Prayer to Obtain a Favor Through the Intercession of the Servant of God Father Vincent R. Capodanno, M.M. by Archbishop Timothy P. Broglio

Almighty and merciful God, look with Love on those who plead for Your help. Through the intercession of your servant, Father Vincent Capodanno, missionary and Catholic Navy Chaplain, grant the favor I earnestly seek (mention the request). May Vincent, who died bringing consolation to the Marines he was privileged to serve on the field of battle, intercede in my need as I pray in the name of the Father, and of the Son, and of the Holy Spirit.

I want to add a word of thanks to a priest friend of mine, Fr. Tim Vakoc, with whom I was in seminary.  He suffered serious wounds in Iraq, which, after causing years of suffering, eventually lead to his passing away. May he rest in peace.

These men served in hell armed with love of God and love of country.  We should remember chaplains.


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  1. mike aquilina says:

    I remember reading the story of Father Lawrence Lynch, an army chaplain at the Battle of Iwo Jima in 1945. When he saw a man fall mortally wounded, he ignored orders to stay put and leapt from his foxhole to give the soldier last rites. As Father Lynch held up the Host, a shell exploded nearby and killed the priest instantly. Witnessing this scene, the officer who had ordered Father Lynch to stay in the foxhole scrambled to his side to take the sacred Host from his hands and consume it, lest it be desecrated.

    Father Lynch’s nephew, Jim Farnan, was ordained for my diocese a few years back.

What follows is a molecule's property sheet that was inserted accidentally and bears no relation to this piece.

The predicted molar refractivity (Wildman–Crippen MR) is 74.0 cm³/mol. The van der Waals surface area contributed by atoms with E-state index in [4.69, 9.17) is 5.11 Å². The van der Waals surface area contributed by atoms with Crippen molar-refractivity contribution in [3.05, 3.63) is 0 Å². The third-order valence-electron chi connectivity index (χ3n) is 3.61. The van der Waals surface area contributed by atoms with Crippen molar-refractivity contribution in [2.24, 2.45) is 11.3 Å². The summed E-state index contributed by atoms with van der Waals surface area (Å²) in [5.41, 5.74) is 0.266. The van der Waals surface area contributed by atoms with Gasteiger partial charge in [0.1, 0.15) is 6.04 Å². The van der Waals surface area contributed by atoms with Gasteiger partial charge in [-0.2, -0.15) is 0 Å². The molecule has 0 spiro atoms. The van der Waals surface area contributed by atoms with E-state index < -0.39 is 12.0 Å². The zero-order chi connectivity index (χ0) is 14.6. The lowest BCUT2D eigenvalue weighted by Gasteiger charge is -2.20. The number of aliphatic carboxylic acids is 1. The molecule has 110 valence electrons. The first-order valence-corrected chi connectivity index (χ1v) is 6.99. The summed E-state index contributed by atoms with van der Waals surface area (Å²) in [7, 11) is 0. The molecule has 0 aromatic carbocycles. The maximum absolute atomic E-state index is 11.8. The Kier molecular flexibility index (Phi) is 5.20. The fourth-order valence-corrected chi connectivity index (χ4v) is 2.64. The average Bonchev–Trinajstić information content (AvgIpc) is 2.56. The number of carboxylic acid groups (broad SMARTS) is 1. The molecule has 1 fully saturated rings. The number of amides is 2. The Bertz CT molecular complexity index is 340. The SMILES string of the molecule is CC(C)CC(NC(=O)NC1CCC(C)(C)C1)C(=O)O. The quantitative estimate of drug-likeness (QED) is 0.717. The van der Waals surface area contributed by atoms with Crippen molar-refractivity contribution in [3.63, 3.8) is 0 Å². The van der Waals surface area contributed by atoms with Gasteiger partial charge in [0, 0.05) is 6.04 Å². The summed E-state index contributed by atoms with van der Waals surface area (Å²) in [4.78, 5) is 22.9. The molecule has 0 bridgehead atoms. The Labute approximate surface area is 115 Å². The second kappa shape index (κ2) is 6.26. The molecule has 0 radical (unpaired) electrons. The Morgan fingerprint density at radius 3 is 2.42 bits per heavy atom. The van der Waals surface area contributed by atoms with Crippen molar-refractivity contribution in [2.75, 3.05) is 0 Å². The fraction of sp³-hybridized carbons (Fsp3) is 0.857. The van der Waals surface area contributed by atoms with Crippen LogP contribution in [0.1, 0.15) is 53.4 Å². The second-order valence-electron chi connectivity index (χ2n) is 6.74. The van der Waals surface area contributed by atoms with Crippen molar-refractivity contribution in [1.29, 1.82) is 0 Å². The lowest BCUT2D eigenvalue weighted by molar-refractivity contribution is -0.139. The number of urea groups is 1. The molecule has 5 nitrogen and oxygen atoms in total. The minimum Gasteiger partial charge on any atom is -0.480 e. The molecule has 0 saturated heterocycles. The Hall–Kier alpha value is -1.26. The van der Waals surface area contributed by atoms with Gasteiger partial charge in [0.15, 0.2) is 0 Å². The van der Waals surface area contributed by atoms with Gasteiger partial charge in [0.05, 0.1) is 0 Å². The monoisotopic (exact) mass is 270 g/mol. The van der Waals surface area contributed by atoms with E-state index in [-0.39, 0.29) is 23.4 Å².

2. Mike: Thanks for that. These are true MEN, aren’t they? That one is worthy of martyrs of the ancient church.

    What you wrote is perhaps one of the only good reasons I can think of to receive Holy Communion in the hand.

    And that was a PERFECT reception Communion in the hand!

  3. Jack says:

    I served in Vietnam and briefly met Father Charles Joseph Watters. Our unit was in Dak To supporting the 173rd Airborne during this bloody struggle with North Vietnamese “regulars”. He was killed on November 19th 1967 “being a priest” May he rest in peace!
    From his Medal of Honor Citation:
    Chaplain Watters was a 40-year-old native of Jersey City, New Jersey.  After his ordination in 1953, he served parishes in his home town as well as in Rutherford, Paramus, and Cranford, New Jersey.  
    In  1962 he became a chaplain in the Air National Guard and two years later entered active duty as an Army chaplain.  In July 1967 he had already completed his 12-month tour in Vietnam but had voluntarily extended his service there by 6 months.  On 19 November 1967 his unit was involved in close combat with the enemy.  For his “conspicuous gallantry … unyielding perseverance and selfless devotion to his comrades” on that day, Chaplain Watters was posthumously awarded the Medal of Honor by Vice President Spiro Agnew on 4 November 1969.

  4. catholiclady says:

    Another hero!

    Well I think most priests are heros fighting the biggest battle of all – the one against satan. (hope that does not sound too corny – suddenly I got a picture of lights dimming, spotlight focus on priest, music playing “you never knew you were my hero”).